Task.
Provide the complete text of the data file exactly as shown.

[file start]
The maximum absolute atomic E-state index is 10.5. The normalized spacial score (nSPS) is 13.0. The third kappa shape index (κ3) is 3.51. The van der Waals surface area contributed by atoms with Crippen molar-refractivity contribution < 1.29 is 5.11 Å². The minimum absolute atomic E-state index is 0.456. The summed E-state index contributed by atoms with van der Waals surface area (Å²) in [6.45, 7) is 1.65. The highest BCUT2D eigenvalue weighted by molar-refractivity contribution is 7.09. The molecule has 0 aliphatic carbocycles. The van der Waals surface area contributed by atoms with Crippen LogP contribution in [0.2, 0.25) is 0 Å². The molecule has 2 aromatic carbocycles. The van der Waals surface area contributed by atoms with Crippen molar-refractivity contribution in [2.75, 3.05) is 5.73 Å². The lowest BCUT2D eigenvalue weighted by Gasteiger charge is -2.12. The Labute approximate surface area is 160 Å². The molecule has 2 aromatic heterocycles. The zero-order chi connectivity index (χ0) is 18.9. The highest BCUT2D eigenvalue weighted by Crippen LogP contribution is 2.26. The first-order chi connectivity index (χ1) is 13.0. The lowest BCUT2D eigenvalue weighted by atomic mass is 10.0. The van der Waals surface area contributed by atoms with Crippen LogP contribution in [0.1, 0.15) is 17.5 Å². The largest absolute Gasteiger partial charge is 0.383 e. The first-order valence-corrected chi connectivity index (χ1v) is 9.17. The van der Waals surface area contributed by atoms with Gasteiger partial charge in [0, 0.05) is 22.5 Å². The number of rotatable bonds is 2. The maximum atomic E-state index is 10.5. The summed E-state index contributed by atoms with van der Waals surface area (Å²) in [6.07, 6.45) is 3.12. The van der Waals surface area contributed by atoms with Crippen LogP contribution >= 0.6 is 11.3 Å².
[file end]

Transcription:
The maximum absolute atomic E-state index is 10.5. The normalized spacial score (nSPS) is 13.0. The third kappa shape index (κ3) is 3.51. The van der Waals surface area contributed by atoms with Crippen molar-refractivity contribution < 1.29 is 5.11 Å². The minimum absolute atomic E-state index is 0.456. The summed E-state index contributed by atoms with van der Waals surface area (Å²) in [6.45, 7) is 1.65. The highest BCUT2D eigenvalue weighted by molar-refractivity contribution is 7.09. The molecule has 0 aliphatic carbocycles. The van der Waals surface area contributed by atoms with Crippen LogP contribution in [0.2, 0.25) is 0 Å². The molecule has 2 aromatic carbocycles. The van der Waals surface area contributed by atoms with Crippen molar-refractivity contribution in [2.75, 3.05) is 5.73 Å². The lowest BCUT2D eigenvalue weighted by Gasteiger charge is -2.12. The Labute approximate surface area is 160 Å². The molecule has 2 aromatic heterocycles. The zero-order chi connectivity index (χ0) is 18.9. The highest BCUT2D eigenvalue weighted by Crippen LogP contribution is 2.26. The first-order chi connectivity index (χ1) is 13.0. The lowest BCUT2D eigenvalue weighted by atomic mass is 10.0. The van der Waals surface area contributed by atoms with Crippen LogP contribution in [0.1, 0.15) is 17.5 Å². The largest absolute Gasteiger partial charge is 0.383 e. The first-order valence-corrected chi connectivity index (χ1v) is 9.17. The van der Waals surface area contributed by atoms with Gasteiger partial charge in [0, 0.05) is 22.5 Å². The number of rotatable bonds is 2. The maximum atomic E-state index is 10.5. The summed E-state index contributed by atoms with van der Waals surface area (Å²) in [6.07, 6.45) is 3.12. The van der Waals surface area contributed by atoms with Crippen LogP contribution >= 0.6 is 11.3 Å².